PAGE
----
So, what possibly could be good about breakfast cereal? Well, if you look for the kind that are high in fiber and low in sugar, you can still enjoy the convenience of eating cereal without compromising your health in the process. If you're curious to know what some of those brands are, Good Housekeeping did an article featuring 30 of 'em. You can check that out here.
Before getting into this one, it's important to put on record that eating a piece of fruit is so much better for you than drinking fruit juice. The main reason why is because when fruit is in its purest form, it's got the skin as well as the pulp which gives you unprocessed nutrients and fiber. That said, drinking juice can sometimes be an issue because it is a source of sugar and, based on how it's made, the sugar amount can be a lot. Just think about it—if you read the back of a label of your favorite juice brand, oftentimes the caloric intake is as much as 120-170 calories per serving. This means that you could easily consume all of the calories you need a day (which is roughly somewhere between 1600-2400 for us) by drinking a few glasses of juice alone! That's why moderation is key. Also, you should avoid juice cocktail (that is definitely full of sugar) or pasteurized juices; those typically have compromised nutritional content in them. I've also read that juice that has the label "not from concentrate" isn't a good look because those are oftentimes stored in tanks that don't contain much oxygen; as a direct result, the flavor and quality isn't all that great.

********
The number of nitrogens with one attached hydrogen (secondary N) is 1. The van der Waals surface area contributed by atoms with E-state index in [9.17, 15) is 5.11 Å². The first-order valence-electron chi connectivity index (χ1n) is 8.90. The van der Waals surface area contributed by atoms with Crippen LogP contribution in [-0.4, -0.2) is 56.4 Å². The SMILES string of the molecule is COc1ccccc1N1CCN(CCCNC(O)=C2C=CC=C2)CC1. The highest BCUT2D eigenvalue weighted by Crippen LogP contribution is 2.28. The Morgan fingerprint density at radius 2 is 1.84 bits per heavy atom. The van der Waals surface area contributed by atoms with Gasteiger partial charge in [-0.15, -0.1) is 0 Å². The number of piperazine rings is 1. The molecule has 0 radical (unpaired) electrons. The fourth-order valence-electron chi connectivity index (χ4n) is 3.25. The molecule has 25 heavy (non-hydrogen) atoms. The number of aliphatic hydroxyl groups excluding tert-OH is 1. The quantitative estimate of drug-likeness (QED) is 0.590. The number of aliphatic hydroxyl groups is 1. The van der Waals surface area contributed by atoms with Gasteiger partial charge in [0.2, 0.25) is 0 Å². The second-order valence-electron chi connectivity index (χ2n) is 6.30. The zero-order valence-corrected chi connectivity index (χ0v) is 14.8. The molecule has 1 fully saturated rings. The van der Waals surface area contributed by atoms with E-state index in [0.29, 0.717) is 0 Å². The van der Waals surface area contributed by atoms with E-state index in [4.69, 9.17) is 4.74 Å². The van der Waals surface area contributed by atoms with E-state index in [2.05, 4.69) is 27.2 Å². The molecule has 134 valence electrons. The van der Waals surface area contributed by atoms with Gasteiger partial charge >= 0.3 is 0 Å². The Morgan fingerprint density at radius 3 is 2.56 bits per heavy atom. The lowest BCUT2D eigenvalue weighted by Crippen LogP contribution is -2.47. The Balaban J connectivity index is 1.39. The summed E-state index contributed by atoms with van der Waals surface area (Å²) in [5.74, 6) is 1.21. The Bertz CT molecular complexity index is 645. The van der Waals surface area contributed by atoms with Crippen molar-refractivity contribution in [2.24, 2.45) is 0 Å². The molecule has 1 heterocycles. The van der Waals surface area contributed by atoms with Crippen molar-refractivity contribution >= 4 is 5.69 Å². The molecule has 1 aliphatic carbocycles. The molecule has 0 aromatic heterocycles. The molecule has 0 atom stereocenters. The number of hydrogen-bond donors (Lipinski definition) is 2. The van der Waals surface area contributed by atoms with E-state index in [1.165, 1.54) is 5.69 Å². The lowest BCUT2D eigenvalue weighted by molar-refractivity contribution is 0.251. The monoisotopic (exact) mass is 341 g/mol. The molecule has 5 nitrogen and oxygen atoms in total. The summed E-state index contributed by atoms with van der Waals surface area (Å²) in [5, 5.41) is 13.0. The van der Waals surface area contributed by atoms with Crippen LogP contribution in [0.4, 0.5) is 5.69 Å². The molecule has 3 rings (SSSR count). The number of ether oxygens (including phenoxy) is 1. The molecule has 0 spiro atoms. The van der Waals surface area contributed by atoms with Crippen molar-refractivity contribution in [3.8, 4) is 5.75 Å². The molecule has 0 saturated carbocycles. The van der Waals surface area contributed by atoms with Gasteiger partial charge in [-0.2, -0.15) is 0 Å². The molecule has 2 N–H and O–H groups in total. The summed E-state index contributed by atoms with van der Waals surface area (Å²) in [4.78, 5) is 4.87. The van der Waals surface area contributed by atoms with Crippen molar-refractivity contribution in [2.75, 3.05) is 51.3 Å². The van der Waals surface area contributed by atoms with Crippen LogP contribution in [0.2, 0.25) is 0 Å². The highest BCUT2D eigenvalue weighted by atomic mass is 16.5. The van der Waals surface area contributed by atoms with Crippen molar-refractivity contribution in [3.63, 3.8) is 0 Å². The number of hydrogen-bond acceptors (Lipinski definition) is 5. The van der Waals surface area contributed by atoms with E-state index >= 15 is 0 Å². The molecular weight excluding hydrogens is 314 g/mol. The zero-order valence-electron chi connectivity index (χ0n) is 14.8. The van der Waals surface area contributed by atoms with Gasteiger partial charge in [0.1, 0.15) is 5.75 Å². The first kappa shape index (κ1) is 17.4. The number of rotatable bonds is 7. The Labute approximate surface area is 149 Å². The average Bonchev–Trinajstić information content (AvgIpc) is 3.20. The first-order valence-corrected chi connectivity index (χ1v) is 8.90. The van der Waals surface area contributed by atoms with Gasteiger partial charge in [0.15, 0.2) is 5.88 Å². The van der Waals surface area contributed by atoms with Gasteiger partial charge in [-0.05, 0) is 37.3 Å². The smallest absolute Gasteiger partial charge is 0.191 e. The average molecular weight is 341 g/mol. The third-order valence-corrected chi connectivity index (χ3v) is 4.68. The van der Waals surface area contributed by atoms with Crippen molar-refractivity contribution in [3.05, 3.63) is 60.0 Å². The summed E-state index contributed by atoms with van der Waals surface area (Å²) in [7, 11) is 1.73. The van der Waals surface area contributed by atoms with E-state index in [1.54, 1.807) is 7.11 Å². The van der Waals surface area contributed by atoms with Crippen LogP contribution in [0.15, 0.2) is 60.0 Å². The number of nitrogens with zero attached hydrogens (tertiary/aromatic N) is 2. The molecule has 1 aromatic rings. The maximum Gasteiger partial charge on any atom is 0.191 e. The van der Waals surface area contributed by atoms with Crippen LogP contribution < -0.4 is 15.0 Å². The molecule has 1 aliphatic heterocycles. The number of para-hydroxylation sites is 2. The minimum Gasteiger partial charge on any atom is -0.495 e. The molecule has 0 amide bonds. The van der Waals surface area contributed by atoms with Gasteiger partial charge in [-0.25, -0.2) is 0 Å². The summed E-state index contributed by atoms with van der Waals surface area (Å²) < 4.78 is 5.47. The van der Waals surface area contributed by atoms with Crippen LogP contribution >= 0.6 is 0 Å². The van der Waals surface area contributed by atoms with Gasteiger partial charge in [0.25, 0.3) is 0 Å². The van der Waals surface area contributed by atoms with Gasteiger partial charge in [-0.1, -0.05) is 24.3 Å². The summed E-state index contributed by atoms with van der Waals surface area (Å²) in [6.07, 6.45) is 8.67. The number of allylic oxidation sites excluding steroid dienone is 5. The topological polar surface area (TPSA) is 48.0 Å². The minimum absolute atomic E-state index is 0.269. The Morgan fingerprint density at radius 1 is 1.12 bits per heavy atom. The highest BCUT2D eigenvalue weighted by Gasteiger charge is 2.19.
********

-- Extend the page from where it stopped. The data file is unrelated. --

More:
Still, if you're intentional about purchasing 100 percent juice, a cup of it will roughly equate to one serving of fresh fruit. And since fruit contains antioxidants, fiber, potassium and folate (for starters), it's not a bad thing to drink juice. It's all about selecting the right quality and not drinking it like it's water. 2-3 glasses a day is more than plenty.
6. Red Meat
Something else that some people loathe is red meat. I absolutely am not one of them. Anyway, the reason why it tends to be a very controversial topic is because of how some cows are treated (that's a fair point) and also because a lot of meat is processed improperly which leads to consuming hormones and preservatives. Plus, the fat that oftentimes comes with red meat can increase your chances of diabetes, heart disease and certain cancers (mostly colorectal cancer although it's actually a pretty low chance).